by Jack Cashill, May 11, 2020
“I am reliably informed that the NSA or its partners intercepted at least some of the communications between Mr. Rich and Wikileaks,” wrote attorney Ty Clevenger
in a startling letter last week to Richard Grennell, Interim Director of National Intelligence.
Clevenger represents Ed Butowsky, a high-profile author and financial adviser who dared to ask questions about the late Seth Rich and was sued for his troubles.
The known facts of Rich’s still unsolved murder were largely established within hours by the local media. “A 27-year-old man who worked for the Democratic National Committee was shot and killed as he walked home early Sunday in the Bloomingdale neighborhood of Northwest Washington, D.C.,” NBC Washington reported.
The shooting occurred at 4:19 a.m. on Sunday, July 10, 2016. “There had been a struggle,” said Seth’s mother, Mary Rich. “His hands were bruised, his knees are bruised, his face is bruised, and yet he had two shots to his back, and yet they never took anything.” She added, “They took his life for literally no reason.”
In the real world, most killers have a reason. Those who fire two shots and take nothing from the victim always do. In the major newsrooms, journalists have been perversely keen on not knowing what this reason was. In the years since the shooting, they have offered little useful information beyond the account above.
Butowsky was much more curious. The woman who stirred his curiosity was Ellen Ratner, a veteran TV news analyst. On the day after the 2016 presidential election, Ratner participated in a videotaped panel discussion
at Embry-Riddle University.
“I spent three hours with Julian Assange on Saturday at the Ecuadorian Embassy in London,” said Ratner with a curious lack of emphasis. “One thing he did say was the leaks were not from, they were not from the Russians. They were an internal source from the Hillary campaign.”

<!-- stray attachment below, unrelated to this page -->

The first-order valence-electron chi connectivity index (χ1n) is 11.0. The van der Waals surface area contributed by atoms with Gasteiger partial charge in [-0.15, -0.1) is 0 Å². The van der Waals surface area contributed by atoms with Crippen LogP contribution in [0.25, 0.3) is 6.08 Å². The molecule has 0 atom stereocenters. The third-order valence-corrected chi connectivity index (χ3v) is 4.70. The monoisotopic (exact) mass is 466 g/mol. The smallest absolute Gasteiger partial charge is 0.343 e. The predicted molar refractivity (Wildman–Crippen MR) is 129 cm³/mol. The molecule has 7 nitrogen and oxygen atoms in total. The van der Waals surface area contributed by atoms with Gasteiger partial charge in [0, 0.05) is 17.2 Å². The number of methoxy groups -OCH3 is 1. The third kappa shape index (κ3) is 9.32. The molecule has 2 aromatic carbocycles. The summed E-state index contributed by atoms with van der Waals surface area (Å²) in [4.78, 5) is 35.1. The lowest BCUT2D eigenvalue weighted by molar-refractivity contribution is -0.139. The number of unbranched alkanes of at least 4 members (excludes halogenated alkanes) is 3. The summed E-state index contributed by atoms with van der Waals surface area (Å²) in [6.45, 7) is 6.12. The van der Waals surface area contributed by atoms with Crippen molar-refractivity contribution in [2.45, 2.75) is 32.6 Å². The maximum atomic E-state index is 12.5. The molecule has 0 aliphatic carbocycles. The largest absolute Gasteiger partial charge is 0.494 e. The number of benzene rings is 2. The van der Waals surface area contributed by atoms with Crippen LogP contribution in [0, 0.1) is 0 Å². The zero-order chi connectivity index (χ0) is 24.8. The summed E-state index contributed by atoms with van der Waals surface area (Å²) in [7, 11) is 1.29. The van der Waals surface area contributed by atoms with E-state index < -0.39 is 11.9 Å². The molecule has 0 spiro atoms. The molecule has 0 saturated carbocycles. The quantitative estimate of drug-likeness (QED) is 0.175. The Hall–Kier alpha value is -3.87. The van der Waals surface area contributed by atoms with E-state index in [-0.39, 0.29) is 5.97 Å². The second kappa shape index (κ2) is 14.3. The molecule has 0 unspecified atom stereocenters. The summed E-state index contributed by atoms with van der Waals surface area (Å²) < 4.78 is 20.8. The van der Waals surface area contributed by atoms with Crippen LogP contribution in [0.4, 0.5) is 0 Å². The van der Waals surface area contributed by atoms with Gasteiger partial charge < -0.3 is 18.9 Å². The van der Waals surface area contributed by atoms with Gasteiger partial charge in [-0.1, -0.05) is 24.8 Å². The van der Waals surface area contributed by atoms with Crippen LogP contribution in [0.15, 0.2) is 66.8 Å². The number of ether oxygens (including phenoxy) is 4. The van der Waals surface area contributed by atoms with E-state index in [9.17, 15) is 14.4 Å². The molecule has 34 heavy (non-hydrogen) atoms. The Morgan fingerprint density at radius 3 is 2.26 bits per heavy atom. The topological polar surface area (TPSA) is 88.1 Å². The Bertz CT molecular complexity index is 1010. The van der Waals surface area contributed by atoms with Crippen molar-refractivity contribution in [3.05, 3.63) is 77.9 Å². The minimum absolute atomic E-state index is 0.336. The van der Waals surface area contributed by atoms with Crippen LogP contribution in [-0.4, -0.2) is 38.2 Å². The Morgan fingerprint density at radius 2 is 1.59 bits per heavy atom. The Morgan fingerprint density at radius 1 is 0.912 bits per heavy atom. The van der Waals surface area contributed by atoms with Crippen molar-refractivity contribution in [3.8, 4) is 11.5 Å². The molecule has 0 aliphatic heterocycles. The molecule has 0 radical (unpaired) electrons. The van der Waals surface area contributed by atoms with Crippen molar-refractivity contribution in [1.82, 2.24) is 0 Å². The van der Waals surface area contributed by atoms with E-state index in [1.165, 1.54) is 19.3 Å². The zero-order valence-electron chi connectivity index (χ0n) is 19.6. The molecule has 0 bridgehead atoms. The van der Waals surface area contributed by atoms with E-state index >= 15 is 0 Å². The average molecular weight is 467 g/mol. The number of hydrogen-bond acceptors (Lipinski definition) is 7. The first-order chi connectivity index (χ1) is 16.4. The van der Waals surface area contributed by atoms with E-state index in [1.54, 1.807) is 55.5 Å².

As Ratner should have known, this was a major revelation, and she was a credible source. An open supporter of Hillary Clinton with access to Assange through her late brother and Assange attorney, Michael Ratner, she had no reason to make this up.
Ratner was referring to emails from inside the DNC and the Hillary campaign that the media, the Democrats and the deep state insisted had been hacked from the DNC computers by the Russians. She should have been shouting this contrary news from the rooftops, but she did little more than share it with colleague Butowsky.
According to Butowsky’s multi-party suit
, Ratner repeated to him a more detailed claim by Assange, namely that “Seth Rich and his brother, Aaron, were responsible for releasing the DNC emails to WikiLeaks.” Following up on this claim got Butowsky into a world of a trouble. He is one several would-be investigators, Fox News included, who have been sued into silence.
Based on his deposition of Asst. U.S. Attorney Deborah Sines, Clevenger makes a compelling case that the FBI did indeed review Rich’s electronic accounts. Sines’s testimony contradicted the official FBI narrative that Rich was never the subject of an FBI investigation and has no records pertaining to Rich.
Clevenger also cites a troubling August 2016 FBI email
chain unearthed by Judicial Watch. The exchange began with a note from an FBI public-affairs official, name redacted, noting Assange’s recently televised suggestion that Rich was involved in the DNC hack. The official wanted to know “what involvement the Bureau has in the investigation.”
An unidentified agent passed the email along to the FBI’s notorious Peter Strzok with the notation, “Just FYSA [for your situational awareness]. I squashed this with [redacted].” Strzok, in turn, forwarded this email to his lover and co-conspirator, Lisa Page.
Clevenger reports too that former NSA officials Bill Binney, Ed Loomis, and Kirk Wiebe “are prepared to testify that the DNC emails published by Wikileaks could not have been obtained via hacking.”
Clevenger’s evidence that the NSA captured exchanges between Rich and Assange is largely circumstantial but credible. According to Clevenger, the NSA refused to produce 32 pages of records about Seth Rich due to their classified nature.
In addition, one of Clevenger’s consultants was reportedly informed that the NSA possessed “additional communications between Mr. Rich and Wikileaks.” Were Rich and Assange communicating, capturing that information would have been within the legitimate purview of the NSA or its “Five Eyes” partners.
“I believe the NSA is trying to conceal wrongdoing that occurred during the Obama Administration,” Clevenger concludes his letter to Grennell. “I respectfully request that you de-classify the NSA’s records about Seth Rich.”
Clevenger adds, “Disclosure would go a long way toward exposing the depravity of the ‘deep state,’ and that is long overdue.”
If Rich’s ultimate fate remains certain, what is altogether clear is the conspiratorial role the major media have played in keeping this story buried. As renegade Rolling Stone reporter Matt Taibbi observed in his book Hate Inc., “Being on any team is a bad look for the press, but the press being on team FBI/CIA is an atrocity, Trump or no Trump.”